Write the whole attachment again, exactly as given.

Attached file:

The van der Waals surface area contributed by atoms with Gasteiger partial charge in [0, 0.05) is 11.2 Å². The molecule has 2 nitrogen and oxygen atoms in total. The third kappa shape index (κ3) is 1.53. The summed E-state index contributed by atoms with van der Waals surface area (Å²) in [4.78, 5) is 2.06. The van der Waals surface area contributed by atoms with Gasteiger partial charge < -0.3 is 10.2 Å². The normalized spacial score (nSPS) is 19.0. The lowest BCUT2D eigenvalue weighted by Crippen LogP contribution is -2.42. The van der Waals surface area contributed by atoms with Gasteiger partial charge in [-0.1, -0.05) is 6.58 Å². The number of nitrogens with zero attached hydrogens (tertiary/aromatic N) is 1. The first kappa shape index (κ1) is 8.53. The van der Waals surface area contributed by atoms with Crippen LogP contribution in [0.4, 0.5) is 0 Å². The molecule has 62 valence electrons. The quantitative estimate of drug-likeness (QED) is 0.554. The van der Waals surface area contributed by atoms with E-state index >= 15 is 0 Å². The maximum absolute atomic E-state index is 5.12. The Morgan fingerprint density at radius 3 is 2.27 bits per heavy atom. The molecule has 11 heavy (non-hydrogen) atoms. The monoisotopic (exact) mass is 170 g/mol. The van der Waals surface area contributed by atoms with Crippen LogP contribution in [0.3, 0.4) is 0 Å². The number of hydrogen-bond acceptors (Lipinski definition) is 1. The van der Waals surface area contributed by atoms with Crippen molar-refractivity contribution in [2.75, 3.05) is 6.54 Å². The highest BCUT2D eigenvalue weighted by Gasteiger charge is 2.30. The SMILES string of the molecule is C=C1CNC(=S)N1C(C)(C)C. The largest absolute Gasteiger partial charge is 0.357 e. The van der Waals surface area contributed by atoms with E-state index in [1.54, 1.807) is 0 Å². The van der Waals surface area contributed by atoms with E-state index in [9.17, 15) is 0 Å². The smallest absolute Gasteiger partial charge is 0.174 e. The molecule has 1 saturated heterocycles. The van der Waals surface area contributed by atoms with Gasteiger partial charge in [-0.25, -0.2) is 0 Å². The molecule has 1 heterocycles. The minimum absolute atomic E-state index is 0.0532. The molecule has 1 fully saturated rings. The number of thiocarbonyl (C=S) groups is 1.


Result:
The van der Waals surface area contributed by atoms with Gasteiger partial charge in [0, 0.05) is 11.2 Å². The molecule has 2 nitrogen and oxygen atoms in total. The third kappa shape index (κ3) is 1.53. The summed E-state index contributed by atoms with van der Waals surface area (Å²) in [4.78, 5) is 2.06. The van der Waals surface area contributed by atoms with Gasteiger partial charge < -0.3 is 10.2 Å². The normalized spacial score (nSPS) is 19.0. The lowest BCUT2D eigenvalue weighted by Crippen LogP contribution is -2.42. The van der Waals surface area contributed by atoms with Gasteiger partial charge in [-0.1, -0.05) is 6.58 Å². The number of nitrogens with zero attached hydrogens (tertiary/aromatic N) is 1. The first kappa shape index (κ1) is 8.53. The van der Waals surface area contributed by atoms with Crippen LogP contribution in [0.4, 0.5) is 0 Å². The molecule has 62 valence electrons. The quantitative estimate of drug-likeness (QED) is 0.554. The van der Waals surface area contributed by atoms with E-state index >= 15 is 0 Å². The maximum absolute atomic E-state index is 5.12. The Morgan fingerprint density at radius 3 is 2.27 bits per heavy atom. The molecule has 11 heavy (non-hydrogen) atoms. The monoisotopic (exact) mass is 170 g/mol. The van der Waals surface area contributed by atoms with Crippen LogP contribution in [0.3, 0.4) is 0 Å². The number of hydrogen-bond acceptors (Lipinski definition) is 1. The van der Waals surface area contributed by atoms with Crippen molar-refractivity contribution in [2.75, 3.05) is 6.54 Å². The highest BCUT2D eigenvalue weighted by Gasteiger charge is 2.30. The SMILES string of the molecule is C=C1CNC(=S)N1C(C)(C)C. The largest absolute Gasteiger partial charge is 0.357 e. The van der Waals surface area contributed by atoms with E-state index in [1.54, 1.807) is 0 Å². The van der Waals surface area contributed by atoms with E-state index in [9.17, 15) is 0 Å². The smallest absolute Gasteiger partial charge is 0.174 e. The molecule has 1 saturated heterocycles. The van der Waals surface area contributed by atoms with Gasteiger partial charge in [-0.25, -0.2) is 0 Å². The molecule has 1 heterocycles. The minimum absolute atomic E-state index is 0.0532. The molecule has 1 fully saturated rings. The number of thiocarbonyl (C=S) groups is 1.